As if I could forget. When Georgina's family came down from Baltimore for a visit – a short thirty-five-mile drive – it was like a military operation, requiring a movement order – ten typewritten pages, with appendices. Before I could think up a snarky reply, Ruth leaned across my lap and said, 'I think there's enough guilt to go around. I haven't been the best of aunts myself, but now that I have a full-time shop assistant at Mother Earth, there's no reason I can't pop up to Baltimore to visit with you and the kids more often, Georgina.'
I'd been about to elaborate on the amount of time I spend helping to care for my grandchildren – Chloe, Jake, and Tim – while my daughter Emily and her husband Dante are busy managing Paradiso, their luxury health spa, but I wisely kept my mouth shut. 'I think we should do something special,' I said after a moment. 'Just sisters. Just us girls.'
Georgina's sea green eyes sparkled with interest. 'Like what?'
I shrugged. 'I don't know. The idea just popped into my head.'
'Sisterly bonding,' Ruth mused. 'We could use a bit of that.'
Georgina squinted at a wall sconce, looking thoughtful. 'I know! We could go for a mani-pedi!'
Ruth, our superannuated flower child who had never, to my knowledge, even set foot inside a beauty parlor, let alone dipped her toes into a pedi-spa, grunted.
'With tea afterwards, and little sandwiches, or ...' Georgina bounced in her seat, looking directly at me. 'If we asked nicely, do you think Scott would spring for a weekend getaway package at Spa Paradiso?'
Although scenically (and expensively!) situated at the far end of Bay Ridge Drive on a bank overlooking the Chesapeake Bay, Spa Paradiso was only three short miles from my home on Prince George Street. 'I mean away away,' I said.
'The Inn at Perry Cabin?' Ruth suggested, naming a popular luxury hotel in St Michael's on Maryland's eastern shore.
I shook my head. 'Further away than that.'
'The Mirbeau Inn and Spa in upstate New York? How about the Golden Door in Colorado?' Ruth's encyclopedic knowledge of luxury spas didn't astonish me, since she had copies of Feng Shui World, Aromatherapy Today and Tathaastu scattered all over her coffee table at home. 'Ten Thousand Waves in Santa Fe?' she continued.
Before she could whip out her iPhone and sign us up for some exotic hideaway in the Maldives where rooms start at $1400 per night, I raised a hand. 'Just so you know, I draw the line at treatments for the extremely rich and insane, like being massaged by snakes or elephants. Or soaking in hot tubs full of red wine.'
Georgina giggled. 'You're making that up!'
'Am not. There's a spa in Alexandria where teeny, tiny carp nibble dead skin off your toes.'
'Clearly, I lead a sheltered life,' Georgina whispered.
Several of Aunt Evelyn's friends wandered over to extend their condolences, so we squeezed hands, smiled and nodded as the orchestral strains of 'Somewhere Over the Rainbow' drifted out of the in-ceiling speaker directly over our heads. By the time our aunt's friends had moved on, the orchestra had segued into a piano and cello duet of 'Red Sails in the Sunset.'
As if prompted by the tune, Ruth said, 'How 'bout this? We could take a cruise. Didn't you and Paul have a fabulous time crossing the Atlantic on the Queen Mary Two?'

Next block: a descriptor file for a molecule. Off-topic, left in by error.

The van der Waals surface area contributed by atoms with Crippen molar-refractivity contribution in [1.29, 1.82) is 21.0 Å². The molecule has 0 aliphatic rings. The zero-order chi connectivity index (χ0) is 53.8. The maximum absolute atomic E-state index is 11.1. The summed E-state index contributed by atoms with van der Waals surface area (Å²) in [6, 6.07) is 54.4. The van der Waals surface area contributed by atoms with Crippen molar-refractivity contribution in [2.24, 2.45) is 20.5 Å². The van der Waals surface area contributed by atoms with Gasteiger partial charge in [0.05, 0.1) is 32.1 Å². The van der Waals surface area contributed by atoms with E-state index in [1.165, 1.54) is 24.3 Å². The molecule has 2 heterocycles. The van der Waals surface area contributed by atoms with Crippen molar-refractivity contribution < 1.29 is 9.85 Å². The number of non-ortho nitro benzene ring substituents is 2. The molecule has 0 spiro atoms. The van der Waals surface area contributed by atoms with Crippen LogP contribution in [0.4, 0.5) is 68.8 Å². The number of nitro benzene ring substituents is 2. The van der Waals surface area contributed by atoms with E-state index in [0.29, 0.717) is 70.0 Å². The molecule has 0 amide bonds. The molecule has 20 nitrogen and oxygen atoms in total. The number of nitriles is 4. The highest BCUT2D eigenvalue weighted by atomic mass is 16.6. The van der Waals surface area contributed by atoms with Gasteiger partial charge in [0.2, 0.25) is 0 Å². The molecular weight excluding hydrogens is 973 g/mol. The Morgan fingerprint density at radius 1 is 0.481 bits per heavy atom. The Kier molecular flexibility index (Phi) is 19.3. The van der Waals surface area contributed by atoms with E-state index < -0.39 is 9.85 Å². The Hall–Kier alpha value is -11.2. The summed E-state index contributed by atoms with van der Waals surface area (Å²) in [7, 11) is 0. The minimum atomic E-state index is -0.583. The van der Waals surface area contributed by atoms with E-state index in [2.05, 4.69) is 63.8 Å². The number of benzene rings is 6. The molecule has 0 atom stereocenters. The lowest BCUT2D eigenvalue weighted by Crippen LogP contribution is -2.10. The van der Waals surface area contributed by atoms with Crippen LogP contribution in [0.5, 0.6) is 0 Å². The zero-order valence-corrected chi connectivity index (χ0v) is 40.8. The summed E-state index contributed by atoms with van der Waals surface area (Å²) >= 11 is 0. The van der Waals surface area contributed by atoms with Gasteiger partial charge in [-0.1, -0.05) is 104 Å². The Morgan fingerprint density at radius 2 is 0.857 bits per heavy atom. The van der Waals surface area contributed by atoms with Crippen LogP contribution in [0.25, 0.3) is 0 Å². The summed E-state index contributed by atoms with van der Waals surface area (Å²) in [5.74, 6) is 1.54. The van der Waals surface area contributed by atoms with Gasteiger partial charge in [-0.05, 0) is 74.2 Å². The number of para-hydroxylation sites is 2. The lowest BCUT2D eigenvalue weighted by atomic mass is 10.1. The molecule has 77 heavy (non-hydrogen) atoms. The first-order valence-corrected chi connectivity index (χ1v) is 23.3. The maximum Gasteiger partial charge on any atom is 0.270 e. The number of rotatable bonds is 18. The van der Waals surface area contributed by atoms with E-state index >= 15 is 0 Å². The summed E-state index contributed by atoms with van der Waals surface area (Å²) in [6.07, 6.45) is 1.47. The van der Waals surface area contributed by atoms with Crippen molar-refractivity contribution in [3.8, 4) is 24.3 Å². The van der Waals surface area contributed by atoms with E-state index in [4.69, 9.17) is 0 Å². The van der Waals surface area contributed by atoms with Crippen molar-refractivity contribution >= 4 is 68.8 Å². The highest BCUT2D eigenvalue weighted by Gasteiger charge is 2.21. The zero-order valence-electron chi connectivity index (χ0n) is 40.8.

'It was divine,' I agreed with a grin. 'So classy. I should have packed my furs and brought along a pair of Irish wolfhounds with diamond-studded collars. And a man servant to walk them, of course.'
'Must have been nice,' Georgina pouted. She leaned across my lap in order to catch Ruth's eye. 'Scott and I aren't made of money, you know. And the twins are starting college in the fall.'
Ruth flapped a hand. 'After that mess with the Costa Concordia, not to mention the economy, which is tanking big-time in case you hadn't noticed, cruise lines are practically giving cruises away.' She patted my knee. 'Besides, we wouldn't be staying in the presidential suite, or whatever, like Hannah and Paul did.'
'Queen Suite, you moron,' I teased, batting her hand away. 'Paul and I had a plain vanilla stateroom with a balcony on the Queen Mary. Period. Nothing fancy.'
Ruth rolled her eyes. 'So you say, but I saw the pictures.' She began rooting around in her handbag. When she thought none of the mourners was looking, she pulled her iPhone out and swiped it on. 'Last week, one of my customers thought I looked frazzled and needed a break. We got talking about the Caribbean, so she forwarded an email about cheap cruises.' She tapped a few keys, then used her index finger to scroll quickly through the entries. 'Ah, here it is. Cruise for cheap dot com.' She squinted at the tiny screen, used her thumb and index finger to enlarge the image. 'Where do you want to go?'
I shrugged. 'Who cares? If we're going to be bonding, the destination hardly matters. It's the voyage that counts.'
'My vote goes to any place that takes U.S. dollars and they speak our language,' Georgina said.
'Quite a few cruise liners are home-ported in Baltimore these days.' Ruth leaned forward, addressing Georgina. 'The cruises listed here are incredibly cheap. Can you afford six hundred dollars?'
Georgina raised an eyebrow. 'Probably, but I'll have to discuss it with Scott first.'
'We'll all have to do that,' Ruth said. 'Husbands!'
'What about husbands?' While we had been plotting our getaway, Daddy had crept up on us.
Ruth blushed and dropped her iPhone back into the cavernous depths of her quilted handbag. 'Nothing!'
'Good. I'm relieved. I thought you were going to give me another pep talk about Neelie.'